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Building toward the future

Nonprofit: Zonta Club of Santa Clarita Valley funds robotics grant

Posted: March 6, 2010 10:02 p.m.
Updated: March 7, 2010 4:55 a.m.

SCV Zonta Club member Sue Peterson, right, and Hart High student Kani Ebner, left, test out their robot after it was built and programmed.

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Santa Clarita Valley Zonta Club President Cynthia A. Kittle, clad in a smart black-and-white dress with high-heeled black shoes, was on the floor with a yard stick, measuring distances around an obstacle course taped to the carpet.

Arroyo Seco Junior High School student Jovana Fitzgerald recorded her findings.

At a nearby yellow-covered table, a retired HR manager for an aerospace firm, and the public information officer for the Santa Clarita Valley's largest school district, were bent over small Lego pieces while an 8-year-old read them directions.

"One of those, and this, and these guys," directed Rancho Pico Junior High School student Taylor Reid.

The race to build, activate and program a Lego robot, then successfully maneuver it around the obstacle course, promised to be a time-consuming affair.

But there was no dismay in the room, just laughter and some good-natured teasing as the women learned from their young overseers - who had, in turn, acquired their robot-building skills because of a grant from Zonta.

Thirty-nine girls have enjoyed, and learned from, the robotics program funded by Zonta since the grant was awarded in May 2009, said Janine Fairall, education director for the Boys & Girls Club of Santa Clarita Valley.

The grant purchased Lego Mindstorms kits with the aim of encouraging girls in their studies of math and science.

"This is exactly what Zonta tries to do - put money and volunteer support behind girls and projects to help them," said Kittle, senior regional counsel for the Financial Industry Regulatory Authority.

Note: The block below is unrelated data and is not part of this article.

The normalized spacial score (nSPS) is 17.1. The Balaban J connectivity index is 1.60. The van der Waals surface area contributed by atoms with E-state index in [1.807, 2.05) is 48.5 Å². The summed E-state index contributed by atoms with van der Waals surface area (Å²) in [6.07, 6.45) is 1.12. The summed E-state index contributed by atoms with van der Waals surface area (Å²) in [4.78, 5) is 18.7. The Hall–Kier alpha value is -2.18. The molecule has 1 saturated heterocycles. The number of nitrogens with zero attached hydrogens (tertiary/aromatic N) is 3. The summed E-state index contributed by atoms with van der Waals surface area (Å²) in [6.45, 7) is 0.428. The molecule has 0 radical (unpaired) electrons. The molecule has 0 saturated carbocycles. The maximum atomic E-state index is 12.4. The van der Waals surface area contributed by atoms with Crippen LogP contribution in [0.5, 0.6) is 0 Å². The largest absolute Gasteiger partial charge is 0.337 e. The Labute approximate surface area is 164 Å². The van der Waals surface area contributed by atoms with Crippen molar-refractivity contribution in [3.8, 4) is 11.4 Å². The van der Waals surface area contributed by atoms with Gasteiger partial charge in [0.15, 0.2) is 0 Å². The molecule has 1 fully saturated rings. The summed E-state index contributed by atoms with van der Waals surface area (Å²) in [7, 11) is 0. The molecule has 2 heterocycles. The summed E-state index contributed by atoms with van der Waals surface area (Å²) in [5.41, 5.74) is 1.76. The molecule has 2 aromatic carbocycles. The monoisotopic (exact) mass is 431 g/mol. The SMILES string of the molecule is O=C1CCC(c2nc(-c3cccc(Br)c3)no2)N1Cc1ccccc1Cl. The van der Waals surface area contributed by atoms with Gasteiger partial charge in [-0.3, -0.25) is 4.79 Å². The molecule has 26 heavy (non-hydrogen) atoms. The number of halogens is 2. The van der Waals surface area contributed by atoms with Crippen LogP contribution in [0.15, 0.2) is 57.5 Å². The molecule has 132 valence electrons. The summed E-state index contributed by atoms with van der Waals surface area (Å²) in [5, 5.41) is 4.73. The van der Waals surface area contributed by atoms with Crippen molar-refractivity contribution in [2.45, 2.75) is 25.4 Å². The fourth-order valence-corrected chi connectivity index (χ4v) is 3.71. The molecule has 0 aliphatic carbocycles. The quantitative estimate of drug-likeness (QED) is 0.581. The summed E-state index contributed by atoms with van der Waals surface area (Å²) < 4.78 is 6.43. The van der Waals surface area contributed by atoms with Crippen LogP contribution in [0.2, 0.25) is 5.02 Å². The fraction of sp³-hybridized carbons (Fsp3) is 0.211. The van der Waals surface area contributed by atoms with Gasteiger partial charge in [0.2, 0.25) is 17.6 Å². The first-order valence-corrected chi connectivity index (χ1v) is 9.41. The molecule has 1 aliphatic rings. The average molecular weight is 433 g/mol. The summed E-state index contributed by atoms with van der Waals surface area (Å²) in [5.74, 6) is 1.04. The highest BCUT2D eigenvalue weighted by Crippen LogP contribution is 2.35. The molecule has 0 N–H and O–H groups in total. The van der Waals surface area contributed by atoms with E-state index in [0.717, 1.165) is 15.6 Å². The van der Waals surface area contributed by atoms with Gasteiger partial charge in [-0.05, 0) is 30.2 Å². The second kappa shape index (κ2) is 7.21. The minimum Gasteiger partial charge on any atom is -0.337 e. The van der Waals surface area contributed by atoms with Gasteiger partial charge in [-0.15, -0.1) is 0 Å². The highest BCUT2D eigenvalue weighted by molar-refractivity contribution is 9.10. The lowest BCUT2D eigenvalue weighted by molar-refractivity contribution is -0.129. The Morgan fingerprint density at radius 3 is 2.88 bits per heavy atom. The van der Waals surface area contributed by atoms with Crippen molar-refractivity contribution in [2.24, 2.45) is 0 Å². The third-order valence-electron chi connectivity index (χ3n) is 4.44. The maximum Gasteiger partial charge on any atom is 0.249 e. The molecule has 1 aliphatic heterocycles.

The robotics program is "beneficial for our girls to learn about math and science in a non-school structure," Fairall said. Computer programming is among the skills involved in the program.

The lessons are more than basic math, problem solving and teamwork, she said.

"They learn from their failures. Failure is a key aspect of moving forward. You need to fail to succeed."

Learning life skills
Some basic life skills are also learned in the process of building and operating a robot, said Kelly Dell, 13, an Arroyo Seco Junior High School student who's been involved with the program for about a month.

"I know a lot more about being patient," she said. "All the parts and putting them together - it teaches responsibility."

The girls "learned how to work with each other - listening and learning," Kelly said.

Kani Ebner, a 16-year-old Hart High School student who participated last summer and serves as an adviser for the robotics program now, said she learned "how to build things and how to use computers programming the robots."

Ebner programmed the most-remarked-over robot at the club that Thursday - a robot that plays "rock paper scissors." The robot's program drives three separate motors.

Budget cuts
It was at a Zonta meeting in January that Fairall and some of the girls in the robotics program presented their accomplishments with the grant money and invited the women to come visit at the club and team up with the girls for the contest.

Zonta has been a strong supporter of the Boys & Girls Club through the years, said Jim Ventress, chief professional officer of the nonprofit.

That support is especially valued now, when the club faces severe budget cuts, he said.

Founded in 1968, the Santa Clarita Valley organization serves more than 2,700 youngsters at its facilities in Newhall, Canyon Country and Val Verde.

Over the past two years it has seen its budget shrink from $1.7 million to $1.3 million and has cut staff from 42 to 31, Ventress said.

The auction fundraiser, from which it derives much of its budget, collected $400,000 two years ago but just $235,000 last year, he said.

Among the activities the club sponsors are field trips to the Walt Disney Concert Hall and other cultural sites, as well as to Legoland and other entertainment sites, Ventress said.

"It's not your old Boys Club," he said.

Fairall said the Newhall club's computer lab offers digital-arts education programs including video production, music production, photo editing, claymation and stop-motion video.

Her education program, which involves 50-60 youngsters, teaches college and career preparation and team leadership. She coordinates homework and contacts parents on behalf of students if needed.

Back to the competition
On the floor of the clubhouse, the 95-minute window to build, program and race the robots was drawing to a close. Teams were still adjusting their programs.

At the last minute, one robot successfully navigated the obstacle course and shot across the finish line, winning the competition.
"It was very exciting for everyone," Fairall said.

The winning team was made up of Kelly Dell, Ally Ebner, 11, Jovana Fitzgerald, 13, Kittle and Zonta member Karen Maleck-Whiteley.

"I was surprised the robot made it through the course that fast," Jovana said. "I thought it would take more tries."


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